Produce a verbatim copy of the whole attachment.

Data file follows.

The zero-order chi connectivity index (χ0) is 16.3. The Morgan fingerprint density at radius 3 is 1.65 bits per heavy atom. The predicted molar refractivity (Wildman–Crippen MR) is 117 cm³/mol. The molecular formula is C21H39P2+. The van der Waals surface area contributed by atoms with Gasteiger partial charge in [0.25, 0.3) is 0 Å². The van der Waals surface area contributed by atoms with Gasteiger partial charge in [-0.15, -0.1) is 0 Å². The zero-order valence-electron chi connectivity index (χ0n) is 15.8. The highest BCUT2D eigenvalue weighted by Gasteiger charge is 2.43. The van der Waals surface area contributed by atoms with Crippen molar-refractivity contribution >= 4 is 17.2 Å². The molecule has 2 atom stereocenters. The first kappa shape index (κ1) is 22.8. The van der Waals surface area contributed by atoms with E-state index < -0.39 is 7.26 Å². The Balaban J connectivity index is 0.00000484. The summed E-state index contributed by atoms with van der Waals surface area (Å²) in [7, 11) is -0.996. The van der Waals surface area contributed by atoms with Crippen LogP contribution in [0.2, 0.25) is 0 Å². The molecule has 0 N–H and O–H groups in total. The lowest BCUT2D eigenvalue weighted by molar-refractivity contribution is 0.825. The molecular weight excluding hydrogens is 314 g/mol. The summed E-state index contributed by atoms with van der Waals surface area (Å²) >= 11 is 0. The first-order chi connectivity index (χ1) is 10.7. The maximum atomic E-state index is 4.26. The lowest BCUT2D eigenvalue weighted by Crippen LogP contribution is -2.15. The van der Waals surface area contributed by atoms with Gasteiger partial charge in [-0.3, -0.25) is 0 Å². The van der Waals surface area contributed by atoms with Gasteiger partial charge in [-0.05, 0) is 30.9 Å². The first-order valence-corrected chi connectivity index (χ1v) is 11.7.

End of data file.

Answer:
The zero-order chi connectivity index (χ0) is 16.3. The Morgan fingerprint density at radius 3 is 1.65 bits per heavy atom. The predicted molar refractivity (Wildman–Crippen MR) is 117 cm³/mol. The molecular formula is C21H39P2+. The van der Waals surface area contributed by atoms with Gasteiger partial charge in [0.25, 0.3) is 0 Å². The van der Waals surface area contributed by atoms with Gasteiger partial charge in [-0.15, -0.1) is 0 Å². The zero-order valence-electron chi connectivity index (χ0n) is 15.8. The highest BCUT2D eigenvalue weighted by Gasteiger charge is 2.43. The van der Waals surface area contributed by atoms with Crippen molar-refractivity contribution >= 4 is 17.2 Å². The molecule has 2 atom stereocenters. The first kappa shape index (κ1) is 22.8. The van der Waals surface area contributed by atoms with E-state index < -0.39 is 7.26 Å². The Balaban J connectivity index is 0.00000484. The summed E-state index contributed by atoms with van der Waals surface area (Å²) in [7, 11) is -0.996. The van der Waals surface area contributed by atoms with Crippen LogP contribution in [0.2, 0.25) is 0 Å². The molecule has 0 N–H and O–H groups in total. The lowest BCUT2D eigenvalue weighted by molar-refractivity contribution is 0.825. The molecular weight excluding hydrogens is 314 g/mol. The summed E-state index contributed by atoms with van der Waals surface area (Å²) >= 11 is 0. The first-order chi connectivity index (χ1) is 10.7. The maximum atomic E-state index is 4.26. The lowest BCUT2D eigenvalue weighted by Crippen LogP contribution is -2.15. The van der Waals surface area contributed by atoms with Gasteiger partial charge in [-0.3, -0.25) is 0 Å². The van der Waals surface area contributed by atoms with Gasteiger partial charge in [-0.05, 0) is 30.9 Å². The first-order valence-corrected chi connectivity index (χ1v) is 11.7.